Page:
Politics

Garvan Walshe: This week’s Israel-Morocco deal. A consolation gift for Trump … and a strategic victory for China.

Garvan Walshe is a former national and international security policy advisor to the British Conservative Party. He runs TRD Policy

Since World War II, the revision of the borders, which overrode the wishes of both the people living in the areas and their officially recognized governments, has been frowned upon for obvious reasons – as Saddam Hussein found out at his expense in 1991, invading Kuwait (and how he found out in 2003 at his own expense – because a revision of the leaders could still take place as long as the borders were not disrupted).

Like all international standards, this non-revision of the borders has not been widely recognized. But even when Russia annexed parts of Georgia or Ukraine, it went through requests to hold sham elections to legitimize its land grab. The Trump administration has no need to be bound by such hypocrisy – which Benjamin Netanyahu tried, but never quite managed to fully exploit.

His most recent qualified victory was the normalization of Israel this week of relations with Morocco. Morocco has big cities, a big diaspora, one of the largest Jewish communities in the world; It also controls areas that go well beyond its internationally recognized borders, and protects itself from insurgents through a long separation barrier.

The Moroccan King Mohammed VI. Has now won this country for himself – in exchange for the diplomatic gesture of recognizing Israel, which he probably wanted to do anyway so as not to be left behind by the United Arab Emirates and Saudi Arabia.

The area in question is Western Sahara. It had been a Spanish colony for almost 90 years until the crumbling Franco regime (which owes its origins to a military coup started in Spanish Morocco) decided it could no longer hold out and offered the Saharawis a referendum.

As Franco was dying in hospital, the then King of Morocco, King Hassan II, forced a Spanish regime now facing a succession crisis to surrender the territory. The last thing the Francoists wanted was for the best units in their army to wage a colonial war to defend the area they wanted to leave anyway if those troops could be needed to quell an insurrection in Spain.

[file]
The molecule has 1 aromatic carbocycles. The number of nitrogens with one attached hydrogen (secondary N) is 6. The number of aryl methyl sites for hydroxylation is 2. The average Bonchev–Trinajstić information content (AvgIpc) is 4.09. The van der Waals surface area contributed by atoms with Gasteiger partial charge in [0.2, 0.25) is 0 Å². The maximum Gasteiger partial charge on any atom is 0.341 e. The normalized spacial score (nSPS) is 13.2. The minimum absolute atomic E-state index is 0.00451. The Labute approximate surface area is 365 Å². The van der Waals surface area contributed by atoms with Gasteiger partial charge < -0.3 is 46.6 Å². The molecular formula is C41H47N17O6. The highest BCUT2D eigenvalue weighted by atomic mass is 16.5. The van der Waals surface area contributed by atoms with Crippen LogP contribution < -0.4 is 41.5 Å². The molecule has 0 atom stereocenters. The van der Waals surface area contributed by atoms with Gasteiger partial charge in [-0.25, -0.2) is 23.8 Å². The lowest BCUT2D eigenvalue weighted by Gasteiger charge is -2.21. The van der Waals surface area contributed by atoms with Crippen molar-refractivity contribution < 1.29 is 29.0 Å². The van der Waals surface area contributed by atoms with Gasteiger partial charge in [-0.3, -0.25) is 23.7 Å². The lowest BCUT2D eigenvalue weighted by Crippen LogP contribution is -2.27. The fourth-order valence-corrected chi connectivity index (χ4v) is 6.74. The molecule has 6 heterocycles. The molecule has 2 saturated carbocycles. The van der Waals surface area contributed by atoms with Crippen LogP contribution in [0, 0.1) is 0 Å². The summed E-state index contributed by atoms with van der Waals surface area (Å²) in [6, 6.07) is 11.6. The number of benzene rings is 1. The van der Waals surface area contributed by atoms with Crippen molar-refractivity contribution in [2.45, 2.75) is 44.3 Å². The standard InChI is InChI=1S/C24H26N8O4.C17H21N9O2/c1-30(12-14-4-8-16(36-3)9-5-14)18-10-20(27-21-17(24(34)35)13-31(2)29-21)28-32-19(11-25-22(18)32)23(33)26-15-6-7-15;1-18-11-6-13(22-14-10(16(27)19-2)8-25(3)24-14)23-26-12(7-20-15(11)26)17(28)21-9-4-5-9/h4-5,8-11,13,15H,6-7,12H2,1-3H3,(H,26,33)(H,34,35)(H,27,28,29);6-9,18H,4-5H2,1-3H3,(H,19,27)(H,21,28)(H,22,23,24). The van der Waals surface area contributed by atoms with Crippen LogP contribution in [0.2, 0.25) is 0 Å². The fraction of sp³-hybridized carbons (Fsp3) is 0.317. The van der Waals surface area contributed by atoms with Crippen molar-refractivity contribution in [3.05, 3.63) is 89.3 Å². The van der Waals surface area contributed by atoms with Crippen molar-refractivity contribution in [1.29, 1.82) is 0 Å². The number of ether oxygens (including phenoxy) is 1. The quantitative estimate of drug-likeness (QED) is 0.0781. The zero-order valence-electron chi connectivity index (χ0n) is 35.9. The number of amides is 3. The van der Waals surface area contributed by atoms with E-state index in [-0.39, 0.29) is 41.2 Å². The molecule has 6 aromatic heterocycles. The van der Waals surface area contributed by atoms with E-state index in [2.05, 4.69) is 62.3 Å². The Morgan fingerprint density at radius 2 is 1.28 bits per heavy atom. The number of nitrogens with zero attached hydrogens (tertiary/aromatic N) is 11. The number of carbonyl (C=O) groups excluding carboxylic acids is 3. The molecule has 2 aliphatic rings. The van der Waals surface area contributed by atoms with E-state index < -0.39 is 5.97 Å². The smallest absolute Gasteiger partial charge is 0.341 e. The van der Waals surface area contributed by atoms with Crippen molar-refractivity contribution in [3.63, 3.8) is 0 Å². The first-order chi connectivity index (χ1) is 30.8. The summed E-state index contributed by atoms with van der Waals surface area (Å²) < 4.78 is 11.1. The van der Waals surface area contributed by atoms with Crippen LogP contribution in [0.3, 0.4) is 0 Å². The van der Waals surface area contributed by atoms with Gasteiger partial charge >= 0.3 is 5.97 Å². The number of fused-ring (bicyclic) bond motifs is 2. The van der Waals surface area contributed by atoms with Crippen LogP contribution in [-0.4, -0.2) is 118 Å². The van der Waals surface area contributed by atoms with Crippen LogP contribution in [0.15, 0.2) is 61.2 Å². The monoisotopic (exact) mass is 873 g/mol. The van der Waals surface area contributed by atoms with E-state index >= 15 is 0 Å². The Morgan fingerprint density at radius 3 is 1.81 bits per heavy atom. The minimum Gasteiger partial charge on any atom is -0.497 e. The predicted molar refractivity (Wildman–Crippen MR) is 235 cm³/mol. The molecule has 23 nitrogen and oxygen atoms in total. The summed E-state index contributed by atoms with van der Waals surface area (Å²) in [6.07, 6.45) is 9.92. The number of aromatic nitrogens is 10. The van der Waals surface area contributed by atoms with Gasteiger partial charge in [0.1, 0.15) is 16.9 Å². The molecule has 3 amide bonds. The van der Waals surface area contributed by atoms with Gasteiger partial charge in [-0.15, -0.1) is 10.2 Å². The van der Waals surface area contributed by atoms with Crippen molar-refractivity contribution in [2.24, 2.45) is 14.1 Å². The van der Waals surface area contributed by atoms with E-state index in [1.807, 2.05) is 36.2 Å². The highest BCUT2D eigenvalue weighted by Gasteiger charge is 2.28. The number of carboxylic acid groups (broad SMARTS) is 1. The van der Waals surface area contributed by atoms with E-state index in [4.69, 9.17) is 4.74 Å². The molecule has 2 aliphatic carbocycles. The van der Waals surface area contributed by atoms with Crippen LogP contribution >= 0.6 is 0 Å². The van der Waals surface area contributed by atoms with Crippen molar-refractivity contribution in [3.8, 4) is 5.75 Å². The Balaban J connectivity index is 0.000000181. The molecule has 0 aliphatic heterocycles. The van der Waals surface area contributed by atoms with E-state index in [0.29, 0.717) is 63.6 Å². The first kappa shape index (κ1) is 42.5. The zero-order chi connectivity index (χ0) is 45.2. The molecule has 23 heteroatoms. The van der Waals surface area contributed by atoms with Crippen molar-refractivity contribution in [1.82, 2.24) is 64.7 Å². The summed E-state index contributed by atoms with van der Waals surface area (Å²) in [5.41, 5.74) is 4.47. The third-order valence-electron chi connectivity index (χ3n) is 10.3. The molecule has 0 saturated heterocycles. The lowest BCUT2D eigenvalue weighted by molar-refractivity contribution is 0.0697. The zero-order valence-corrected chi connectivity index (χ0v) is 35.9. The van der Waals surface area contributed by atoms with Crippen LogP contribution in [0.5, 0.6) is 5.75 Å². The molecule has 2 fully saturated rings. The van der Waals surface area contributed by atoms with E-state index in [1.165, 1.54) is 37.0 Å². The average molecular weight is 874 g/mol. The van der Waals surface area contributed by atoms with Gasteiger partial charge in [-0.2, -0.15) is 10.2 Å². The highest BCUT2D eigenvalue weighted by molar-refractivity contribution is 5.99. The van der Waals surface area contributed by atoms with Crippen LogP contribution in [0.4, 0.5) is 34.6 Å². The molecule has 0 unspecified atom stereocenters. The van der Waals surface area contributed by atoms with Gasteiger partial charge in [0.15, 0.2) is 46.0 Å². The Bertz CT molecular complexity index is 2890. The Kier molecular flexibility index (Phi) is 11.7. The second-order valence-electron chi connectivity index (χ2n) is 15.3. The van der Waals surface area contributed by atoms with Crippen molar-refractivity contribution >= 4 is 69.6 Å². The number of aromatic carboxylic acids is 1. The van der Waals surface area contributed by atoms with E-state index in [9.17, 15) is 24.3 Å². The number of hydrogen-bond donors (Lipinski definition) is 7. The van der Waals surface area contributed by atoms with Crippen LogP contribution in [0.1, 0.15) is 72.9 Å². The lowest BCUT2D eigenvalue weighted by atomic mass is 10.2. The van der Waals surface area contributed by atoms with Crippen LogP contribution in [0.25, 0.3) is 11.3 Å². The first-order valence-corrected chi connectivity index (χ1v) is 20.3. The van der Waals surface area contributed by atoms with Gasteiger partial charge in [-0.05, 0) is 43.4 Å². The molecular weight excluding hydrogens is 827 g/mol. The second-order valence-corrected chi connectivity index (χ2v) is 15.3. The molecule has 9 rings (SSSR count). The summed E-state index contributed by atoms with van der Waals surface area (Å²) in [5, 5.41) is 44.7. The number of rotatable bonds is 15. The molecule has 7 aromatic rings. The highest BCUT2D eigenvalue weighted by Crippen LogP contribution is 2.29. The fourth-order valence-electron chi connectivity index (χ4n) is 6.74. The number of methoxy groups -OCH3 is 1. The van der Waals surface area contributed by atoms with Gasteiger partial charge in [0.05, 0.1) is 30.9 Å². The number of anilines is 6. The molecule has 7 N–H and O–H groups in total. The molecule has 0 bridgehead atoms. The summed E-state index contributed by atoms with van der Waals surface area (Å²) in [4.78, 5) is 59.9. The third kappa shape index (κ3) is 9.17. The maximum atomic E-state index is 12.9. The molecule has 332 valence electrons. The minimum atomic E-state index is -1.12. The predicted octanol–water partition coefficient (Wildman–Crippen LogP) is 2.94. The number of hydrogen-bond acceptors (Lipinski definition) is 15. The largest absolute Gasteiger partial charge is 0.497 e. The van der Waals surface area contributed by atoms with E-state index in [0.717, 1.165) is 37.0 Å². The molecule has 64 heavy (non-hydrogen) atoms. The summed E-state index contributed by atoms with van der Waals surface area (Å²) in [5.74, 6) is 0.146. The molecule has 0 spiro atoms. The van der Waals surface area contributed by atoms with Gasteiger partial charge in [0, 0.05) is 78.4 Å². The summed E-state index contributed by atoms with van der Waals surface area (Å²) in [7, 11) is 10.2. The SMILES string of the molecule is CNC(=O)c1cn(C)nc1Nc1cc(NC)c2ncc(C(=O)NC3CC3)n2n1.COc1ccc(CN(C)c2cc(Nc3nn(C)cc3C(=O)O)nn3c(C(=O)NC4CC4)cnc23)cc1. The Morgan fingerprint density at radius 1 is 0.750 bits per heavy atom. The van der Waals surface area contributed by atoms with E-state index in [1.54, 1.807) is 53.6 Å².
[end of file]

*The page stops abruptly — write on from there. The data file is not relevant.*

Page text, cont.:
The uprising in question is led by the Polisario Movement, originally backed by Algeria and operating from the desert inland. The separation barrier mentioned above was built to prevent guerrillas from entering the area controlled by Morocco.

Morocco and Israel carried out a remarkable diplomatic coup in the twilight of the Trump administration. Israel gains diplomatic recognition from another Arab country and access to an important destination for foreign investment. Morocco receives recognition for its territory and Israel’s support in trying to prevent a future American government from changing its mind. There are also legal ramifications: it should be easier to designate Saharawi insurgents as terrorists, which makes it harder for them to raise funds.

However, this mutual recognition comes with higher diplomatic costs. The West is now divided over Moroccan sovereignty over Western Sahara. The EU and the UK (not to mention the United Nations) are against it. It is therefore not obvious that Morocco, for which relations with the nearby EU are far more important than with Israel or the United States, has made the best use of its diplomatic capital. The fact that the deal was struck with a lame Duck Trump administration will not help attract a Biden team that wants to restore international order.

This trade exudes a nineteenth-century split. Other areas that have been denied international recognition have become significantly more nervous. Perhaps the most important of these is Taiwan. Although Trump was fired from office before he can lift Taiwan’s protection from the United States, Taipei is now a little less safe than it used to be.

Morocco did very well on this Mohammed-Trump-Netanyahu deal. And Israel benefits from it. The biggest long-term winner, however, will be Beijing, whose diplomats are undoubtedly already working to turn this immense lameness into a precedent for the next stage in China’s “peaceful rise”.

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